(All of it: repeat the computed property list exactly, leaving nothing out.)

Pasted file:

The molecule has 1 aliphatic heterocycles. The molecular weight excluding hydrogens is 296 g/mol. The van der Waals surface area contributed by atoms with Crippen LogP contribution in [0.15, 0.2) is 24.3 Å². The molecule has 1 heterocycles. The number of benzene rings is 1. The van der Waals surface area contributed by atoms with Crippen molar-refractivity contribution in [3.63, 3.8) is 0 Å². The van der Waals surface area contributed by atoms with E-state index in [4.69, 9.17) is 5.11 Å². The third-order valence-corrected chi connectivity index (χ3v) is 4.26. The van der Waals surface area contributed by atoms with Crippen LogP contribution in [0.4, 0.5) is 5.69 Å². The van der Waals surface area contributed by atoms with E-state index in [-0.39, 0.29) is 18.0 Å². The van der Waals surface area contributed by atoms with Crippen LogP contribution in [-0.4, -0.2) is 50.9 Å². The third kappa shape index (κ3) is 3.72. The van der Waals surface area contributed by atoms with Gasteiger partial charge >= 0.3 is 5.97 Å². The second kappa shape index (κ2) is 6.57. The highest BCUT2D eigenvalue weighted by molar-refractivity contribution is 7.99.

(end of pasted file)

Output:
The molecule has 1 aliphatic heterocycles. The molecular weight excluding hydrogens is 296 g/mol. The van der Waals surface area contributed by atoms with Crippen LogP contribution in [0.15, 0.2) is 24.3 Å². The molecule has 1 heterocycles. The number of benzene rings is 1. The van der Waals surface area contributed by atoms with Crippen molar-refractivity contribution in [3.63, 3.8) is 0 Å². The van der Waals surface area contributed by atoms with E-state index in [4.69, 9.17) is 5.11 Å². The third-order valence-corrected chi connectivity index (χ3v) is 4.26. The van der Waals surface area contributed by atoms with Crippen LogP contribution in [0.4, 0.5) is 5.69 Å². The van der Waals surface area contributed by atoms with E-state index in [-0.39, 0.29) is 18.0 Å². The van der Waals surface area contributed by atoms with Crippen LogP contribution in [-0.4, -0.2) is 50.9 Å². The third kappa shape index (κ3) is 3.72. The van der Waals surface area contributed by atoms with Gasteiger partial charge >= 0.3 is 5.97 Å². The second kappa shape index (κ2) is 6.57. The highest BCUT2D eigenvalue weighted by molar-refractivity contribution is 7.99.